The Banker and the Blackfoot: An Untold Story of Friendship, Trust, and Broken Promises in the Old West
In the late 19th century, the border separating Canada and the United States was largely ignored by American traders and the Blackfoot people. Chamberlin’s memoir about his grandfather, Jack Cowdry, details the relationship he had with Crop Eared Wolf, renowned Blackfoot warrior, as he entered into Fort Macleod, a small town in the southwestern area of what is now known as Alberta province. The longtime media portrayal of “cowboys and Indians” and their fabled contentious relationship did not apply to Cowdry and the Blackfoot; rather they formed a friendship that continued for many years—through the time and changes that came to the Blackfoot territory, and the commonwealth created between the settlers and indigenous people. Canada ultimately broke their word to the native people, but before 1905 there was a vein of confidence and high regard running between all parties living within the territory.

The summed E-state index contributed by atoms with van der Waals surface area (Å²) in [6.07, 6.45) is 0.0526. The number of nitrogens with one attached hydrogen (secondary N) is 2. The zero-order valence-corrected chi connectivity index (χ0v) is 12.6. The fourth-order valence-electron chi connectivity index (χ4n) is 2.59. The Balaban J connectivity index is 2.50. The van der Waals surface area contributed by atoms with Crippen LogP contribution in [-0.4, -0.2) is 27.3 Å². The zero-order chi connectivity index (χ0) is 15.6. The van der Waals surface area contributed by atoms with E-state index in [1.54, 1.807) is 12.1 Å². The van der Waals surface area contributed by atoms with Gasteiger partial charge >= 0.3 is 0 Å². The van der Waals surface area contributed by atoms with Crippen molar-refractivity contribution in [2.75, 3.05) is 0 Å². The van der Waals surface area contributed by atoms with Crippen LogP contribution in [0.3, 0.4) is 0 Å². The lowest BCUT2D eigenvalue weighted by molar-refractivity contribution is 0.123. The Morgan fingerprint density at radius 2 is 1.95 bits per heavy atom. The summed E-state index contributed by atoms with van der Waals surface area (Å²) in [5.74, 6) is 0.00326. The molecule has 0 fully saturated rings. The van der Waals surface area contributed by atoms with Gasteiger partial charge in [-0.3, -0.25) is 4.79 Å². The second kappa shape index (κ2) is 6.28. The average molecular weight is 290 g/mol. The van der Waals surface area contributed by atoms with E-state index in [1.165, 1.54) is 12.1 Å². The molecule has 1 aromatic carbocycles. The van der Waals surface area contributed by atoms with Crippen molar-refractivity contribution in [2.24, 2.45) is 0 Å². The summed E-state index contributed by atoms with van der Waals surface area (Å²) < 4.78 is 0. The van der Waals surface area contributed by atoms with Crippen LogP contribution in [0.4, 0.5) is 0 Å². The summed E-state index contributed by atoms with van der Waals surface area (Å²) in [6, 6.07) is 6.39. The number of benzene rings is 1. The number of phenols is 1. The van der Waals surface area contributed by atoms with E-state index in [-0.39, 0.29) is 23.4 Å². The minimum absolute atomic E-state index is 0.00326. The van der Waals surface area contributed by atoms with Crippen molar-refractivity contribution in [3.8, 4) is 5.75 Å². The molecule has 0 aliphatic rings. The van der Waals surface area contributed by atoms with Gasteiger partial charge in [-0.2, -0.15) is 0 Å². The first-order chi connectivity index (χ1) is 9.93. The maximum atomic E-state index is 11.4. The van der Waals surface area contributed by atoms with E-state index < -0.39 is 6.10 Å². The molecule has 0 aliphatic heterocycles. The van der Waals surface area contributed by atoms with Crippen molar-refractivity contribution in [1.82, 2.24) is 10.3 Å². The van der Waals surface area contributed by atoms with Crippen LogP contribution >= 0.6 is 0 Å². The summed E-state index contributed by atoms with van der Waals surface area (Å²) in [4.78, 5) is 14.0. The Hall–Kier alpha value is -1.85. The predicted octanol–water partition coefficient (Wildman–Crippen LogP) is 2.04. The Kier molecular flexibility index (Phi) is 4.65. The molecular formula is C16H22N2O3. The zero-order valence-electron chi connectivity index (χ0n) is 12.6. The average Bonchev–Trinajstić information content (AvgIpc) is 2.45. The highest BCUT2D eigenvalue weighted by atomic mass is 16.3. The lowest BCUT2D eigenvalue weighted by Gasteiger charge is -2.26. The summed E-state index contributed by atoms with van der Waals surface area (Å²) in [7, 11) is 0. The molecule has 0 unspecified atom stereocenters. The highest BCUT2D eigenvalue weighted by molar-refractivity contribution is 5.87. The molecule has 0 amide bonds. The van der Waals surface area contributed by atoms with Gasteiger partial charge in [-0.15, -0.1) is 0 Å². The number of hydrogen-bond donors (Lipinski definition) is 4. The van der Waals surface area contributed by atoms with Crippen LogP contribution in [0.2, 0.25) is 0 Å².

Chamberlin’s memoir shows a time when mutual respect meant more to people than borders, when language differences were rarely seen as barriers to communicating, and when a simple white banker and mayor and a Blackfoot horseman could live in harmony on the same land without politics.
Recommended for anyone particularly interested in Canadian history.